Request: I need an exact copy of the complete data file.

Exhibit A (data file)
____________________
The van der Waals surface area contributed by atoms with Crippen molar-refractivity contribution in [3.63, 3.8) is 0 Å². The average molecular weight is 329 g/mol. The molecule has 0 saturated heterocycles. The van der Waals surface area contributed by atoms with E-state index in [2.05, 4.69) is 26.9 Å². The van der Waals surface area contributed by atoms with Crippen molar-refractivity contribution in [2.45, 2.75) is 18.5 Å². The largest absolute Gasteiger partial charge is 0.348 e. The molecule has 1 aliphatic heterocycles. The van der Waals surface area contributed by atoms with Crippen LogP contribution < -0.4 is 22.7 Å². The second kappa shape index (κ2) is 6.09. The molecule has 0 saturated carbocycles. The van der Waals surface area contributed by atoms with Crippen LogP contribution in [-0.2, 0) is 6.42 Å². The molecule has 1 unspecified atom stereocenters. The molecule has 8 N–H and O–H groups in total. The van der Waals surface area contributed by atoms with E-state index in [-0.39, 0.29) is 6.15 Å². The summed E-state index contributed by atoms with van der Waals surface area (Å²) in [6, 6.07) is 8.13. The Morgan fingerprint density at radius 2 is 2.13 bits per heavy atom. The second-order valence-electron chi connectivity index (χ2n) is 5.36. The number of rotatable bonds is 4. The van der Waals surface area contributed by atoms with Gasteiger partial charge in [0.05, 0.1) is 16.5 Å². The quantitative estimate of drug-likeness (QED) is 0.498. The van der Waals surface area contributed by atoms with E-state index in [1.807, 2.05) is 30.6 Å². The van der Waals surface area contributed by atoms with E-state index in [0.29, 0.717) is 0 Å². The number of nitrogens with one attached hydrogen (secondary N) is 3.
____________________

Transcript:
The van der Waals surface area contributed by atoms with Crippen molar-refractivity contribution in [3.63, 3.8) is 0 Å². The average molecular weight is 329 g/mol. The molecule has 0 saturated heterocycles. The van der Waals surface area contributed by atoms with E-state index in [2.05, 4.69) is 26.9 Å². The van der Waals surface area contributed by atoms with Crippen molar-refractivity contribution in [2.45, 2.75) is 18.5 Å². The largest absolute Gasteiger partial charge is 0.348 e. The molecule has 1 aliphatic heterocycles. The van der Waals surface area contributed by atoms with Crippen LogP contribution < -0.4 is 22.7 Å². The second kappa shape index (κ2) is 6.09. The molecule has 0 saturated carbocycles. The van der Waals surface area contributed by atoms with Crippen LogP contribution in [-0.2, 0) is 6.42 Å². The molecule has 1 unspecified atom stereocenters. The molecule has 8 N–H and O–H groups in total. The van der Waals surface area contributed by atoms with E-state index in [-0.39, 0.29) is 6.15 Å². The summed E-state index contributed by atoms with van der Waals surface area (Å²) in [6, 6.07) is 8.13. The Morgan fingerprint density at radius 2 is 2.13 bits per heavy atom. The second-order valence-electron chi connectivity index (χ2n) is 5.36. The number of rotatable bonds is 4. The van der Waals surface area contributed by atoms with Gasteiger partial charge in [0.05, 0.1) is 16.5 Å². The quantitative estimate of drug-likeness (QED) is 0.498. The van der Waals surface area contributed by atoms with E-state index in [1.807, 2.05) is 30.6 Å². The van der Waals surface area contributed by atoms with E-state index in [0.29, 0.717) is 0 Å². The number of nitrogens with one attached hydrogen (secondary N) is 3.